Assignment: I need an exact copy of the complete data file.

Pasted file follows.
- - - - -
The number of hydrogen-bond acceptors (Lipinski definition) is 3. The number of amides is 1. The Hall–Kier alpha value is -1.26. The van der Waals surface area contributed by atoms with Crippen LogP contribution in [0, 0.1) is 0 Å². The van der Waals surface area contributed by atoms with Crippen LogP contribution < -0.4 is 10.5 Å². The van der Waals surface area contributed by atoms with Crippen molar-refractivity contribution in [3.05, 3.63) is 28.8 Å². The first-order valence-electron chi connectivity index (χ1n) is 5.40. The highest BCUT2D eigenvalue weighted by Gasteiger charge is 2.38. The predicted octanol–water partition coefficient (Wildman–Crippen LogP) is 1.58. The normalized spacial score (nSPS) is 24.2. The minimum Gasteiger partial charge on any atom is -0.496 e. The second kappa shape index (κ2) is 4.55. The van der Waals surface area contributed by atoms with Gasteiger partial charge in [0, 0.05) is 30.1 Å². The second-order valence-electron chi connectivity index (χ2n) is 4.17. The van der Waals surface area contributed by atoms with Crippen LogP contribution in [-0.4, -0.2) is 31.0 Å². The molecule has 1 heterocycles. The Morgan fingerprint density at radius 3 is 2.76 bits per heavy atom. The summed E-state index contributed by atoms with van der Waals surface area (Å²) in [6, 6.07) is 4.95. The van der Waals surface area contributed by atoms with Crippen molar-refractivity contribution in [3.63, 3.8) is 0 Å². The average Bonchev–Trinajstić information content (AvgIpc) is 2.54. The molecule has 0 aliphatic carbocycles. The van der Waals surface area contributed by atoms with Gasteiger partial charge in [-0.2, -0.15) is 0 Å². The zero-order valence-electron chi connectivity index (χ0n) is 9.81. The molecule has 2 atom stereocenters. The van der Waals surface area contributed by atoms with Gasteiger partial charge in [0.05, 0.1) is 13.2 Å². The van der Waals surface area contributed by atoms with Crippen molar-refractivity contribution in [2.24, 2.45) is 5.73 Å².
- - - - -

The number of hydrogen-bond acceptors (Lipinski definition) is 3. The number of amides is 1. The Hall–Kier alpha value is -1.26. The van der Waals surface area contributed by atoms with Crippen LogP contribution in [0, 0.1) is 0 Å². The van der Waals surface area contributed by atoms with Crippen LogP contribution < -0.4 is 10.5 Å². The van der Waals surface area contributed by atoms with Crippen molar-refractivity contribution in [3.05, 3.63) is 28.8 Å². The first-order valence-electron chi connectivity index (χ1n) is 5.40. The highest BCUT2D eigenvalue weighted by Gasteiger charge is 2.38. The predicted octanol–water partition coefficient (Wildman–Crippen LogP) is 1.58. The normalized spacial score (nSPS) is 24.2. The minimum Gasteiger partial charge on any atom is -0.496 e. The second kappa shape index (κ2) is 4.55. The van der Waals surface area contributed by atoms with Gasteiger partial charge in [0, 0.05) is 30.1 Å². The second-order valence-electron chi connectivity index (χ2n) is 4.17. The van der Waals surface area contributed by atoms with Crippen LogP contribution in [-0.4, -0.2) is 31.0 Å². The molecule has 1 heterocycles. The Morgan fingerprint density at radius 3 is 2.76 bits per heavy atom. The summed E-state index contributed by atoms with van der Waals surface area (Å²) in [6, 6.07) is 4.95. The van der Waals surface area contributed by atoms with Crippen molar-refractivity contribution in [3.63, 3.8) is 0 Å². The average Bonchev–Trinajstić information content (AvgIpc) is 2.54. The molecule has 0 aliphatic carbocycles. The van der Waals surface area contributed by atoms with Gasteiger partial charge in [-0.2, -0.15) is 0 Å². The zero-order valence-electron chi connectivity index (χ0n) is 9.81. The molecule has 2 atom stereocenters. The van der Waals surface area contributed by atoms with Gasteiger partial charge in [0.05, 0.1) is 13.2 Å². The van der Waals surface area contributed by atoms with Crippen molar-refractivity contribution in [2.24, 2.45) is 5.73 Å².